"DNA is the future of computing," Jian-Jun Shu tells PhysOrg. And why not? Silicon is slow by comparison, computes in a binary system, creates waste heat, and is not particularly easy on the environment. DNA-based computing can perform better than silicon in several respects, Shu says, and he and a few of his students at Nanyang Technical University in Singapore have set out to prove it.
The general idea: the human body performs computations all of the time, and does so far faster than even the fastest silicon-based supercomputer. Moreover, it does so in a parallel fashion, working with more breadth, speed, and agility than the ones and zeros of silicon computation. For massive parallel problems, artificial intelligence problems, and combinatorial problems, DNA-based computing could be far more efficient.
How does it work? Shu and company are just starting to scratch the surface of what DNA computing could do, he admits, but in the lab he and his students have manipulated strands of DNA to do all kinds of things. They have fused strands together, broken them apart, snipped them, and otherwise affected them to a certain goal or end like storing information in DNA molecules that can be later retrieved for computational purposes.
The operations right now are simple: addition or subtraction mainly, nothing as complex as what silicon computers can do on their worst days. The potential for that equation to be flipped is there, but first there are several obstacles that need to be overcome. For one, there is no real interface for DNA-based computing through which humans can interact with and display data. There also exists no equivalent to the CPU--something that can facilitate these complex operations without human interference.
But that will change, Shu says, with increases in technology and more time in the lab. Just don't expect to be computing with nucleotides anytime in the near term.
cool. i remember Dr. Michu Kaku talking about this. this is obviously the future of computers. i bet they will have this perfected in 20 years or so.
And why is this news again? Leonard Adleman was doing things like this back in 1994.
After 17 years I would have expected to hear a bit more than "just starting to scratch the surface" or "Just don’t expect to be computing with nucleotides anytime in the near term."
And compute what?: the rising deficit?
"right now are simple: addition or subtraction mainly, nothing as complex as what silicon computers can do on their worst days"
Ahh, that's all s silicon IC does. Every complex operation is is made of numerous add/sub commands (mult, integration etc). @Patrid, Yeah, I remember the "great potential" bck in the mid-90's as well, wonderful progress guys.
@KatieSaucey, Not really. Integrated circuits come in a vast array of varieties manipulating signals that are analog, digital, or mixed. Some do power management, amplifications, switching, ADCs, DACs, as well as the most well known use which is computing(flip flopping, gate switching, multiplexing, ect). Silicon ICs on a base level only hold 1's/0's, on/off, hi/low states via a transistor. By adjusting the transistor architecture you can then get the ICs to do simple mathematical operands then you can manipulate those operands into algorithms which perform specific tasks.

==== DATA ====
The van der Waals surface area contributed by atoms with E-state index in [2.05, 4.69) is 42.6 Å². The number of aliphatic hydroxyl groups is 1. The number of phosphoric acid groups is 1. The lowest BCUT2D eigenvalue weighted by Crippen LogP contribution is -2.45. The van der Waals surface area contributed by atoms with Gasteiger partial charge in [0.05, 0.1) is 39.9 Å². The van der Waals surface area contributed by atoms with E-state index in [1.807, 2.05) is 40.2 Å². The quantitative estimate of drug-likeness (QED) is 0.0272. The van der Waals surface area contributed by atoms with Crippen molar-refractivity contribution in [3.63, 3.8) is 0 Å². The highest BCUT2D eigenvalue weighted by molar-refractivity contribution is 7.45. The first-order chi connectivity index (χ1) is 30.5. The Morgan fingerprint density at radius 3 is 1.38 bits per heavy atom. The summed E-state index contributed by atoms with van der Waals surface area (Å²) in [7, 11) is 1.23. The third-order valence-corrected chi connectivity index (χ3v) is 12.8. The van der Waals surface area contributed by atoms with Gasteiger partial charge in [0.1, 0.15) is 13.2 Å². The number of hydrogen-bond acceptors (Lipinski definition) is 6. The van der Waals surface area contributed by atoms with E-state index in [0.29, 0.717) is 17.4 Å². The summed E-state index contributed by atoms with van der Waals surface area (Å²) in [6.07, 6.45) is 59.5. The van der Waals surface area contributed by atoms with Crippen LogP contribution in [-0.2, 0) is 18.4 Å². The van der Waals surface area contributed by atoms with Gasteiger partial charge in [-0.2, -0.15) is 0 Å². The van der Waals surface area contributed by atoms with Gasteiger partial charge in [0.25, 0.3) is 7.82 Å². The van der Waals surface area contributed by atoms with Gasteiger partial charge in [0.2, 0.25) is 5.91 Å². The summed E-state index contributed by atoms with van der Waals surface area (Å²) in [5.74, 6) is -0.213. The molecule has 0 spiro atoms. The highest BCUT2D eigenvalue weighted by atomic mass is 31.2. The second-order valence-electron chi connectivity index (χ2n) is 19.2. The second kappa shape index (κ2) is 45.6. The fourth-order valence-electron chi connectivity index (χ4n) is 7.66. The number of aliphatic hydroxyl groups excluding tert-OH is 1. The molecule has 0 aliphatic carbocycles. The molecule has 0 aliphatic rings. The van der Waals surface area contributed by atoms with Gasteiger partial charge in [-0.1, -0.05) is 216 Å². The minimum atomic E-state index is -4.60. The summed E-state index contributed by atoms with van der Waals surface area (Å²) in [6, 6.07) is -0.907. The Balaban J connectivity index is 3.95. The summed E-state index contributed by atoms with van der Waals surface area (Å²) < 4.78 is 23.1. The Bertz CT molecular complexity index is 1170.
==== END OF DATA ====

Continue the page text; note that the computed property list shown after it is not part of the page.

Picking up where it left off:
@OccultAssasin Your right of course, I simplified things too much. You went a layer deeper than my explanation. Got me thinking about applying this to replace optoelectronics, a wide range chemical compounds switch state when absorbing certain wavelengths, combined with a DNA processor, possibly could replace tradition routers etc.
@KatieSaucey Sounds interesting. Not sure I get the jist of it.Are you talking excitation states for compounds to store information? And if so how would a DNA processor use the excited state compounds? Also not sure anything could replace opto electronics seeing as how they can send and receive data/info at the fastest possible speeds i.e. light!
@occult, not the excitation state for atoms, the compound shape, (ie. cis-trans isomers), some of these transitions can happen in femtoseconds (1x10^-15s). Since packet data is just 1/0's the cis isomer could be a 1 etc. If the DNA processor could detect the shape changes (it is a physical change, so maybe it's doable), it could compute the packet destination and encode the outgoing signal (I have no idea how to accomplish this one). The bottleneck for opto electronics, is the electronic end, switching does not occur at the speed of light, but much slower (certainly not close to femtoseconds). Anyway just a pretty pie-in-the-sky thought. Look me up in 10-100yrs for more detail.
Hey, if was doable wouldn't networks switches be safe from EMP attack?
@Katie Yeah there is a bottleneck on the electronics in most systems but there are strides on picosecond detectors and femtosecond laser pulses. By the time the possibility of your proposed processor, there will be optical transistors with the ability of ultra fast switching at the femtosecond level. I just see the future going into light processing using photonics as the best fit due to it's speed and duality. And for a storage medium there would probably be a holographic storage for things like hard drives. Not to rain on your idea it was out of the box/greatly innovating.
i think you guys are missing the point, the future will combine hardware and biology to take advantage of each others strengths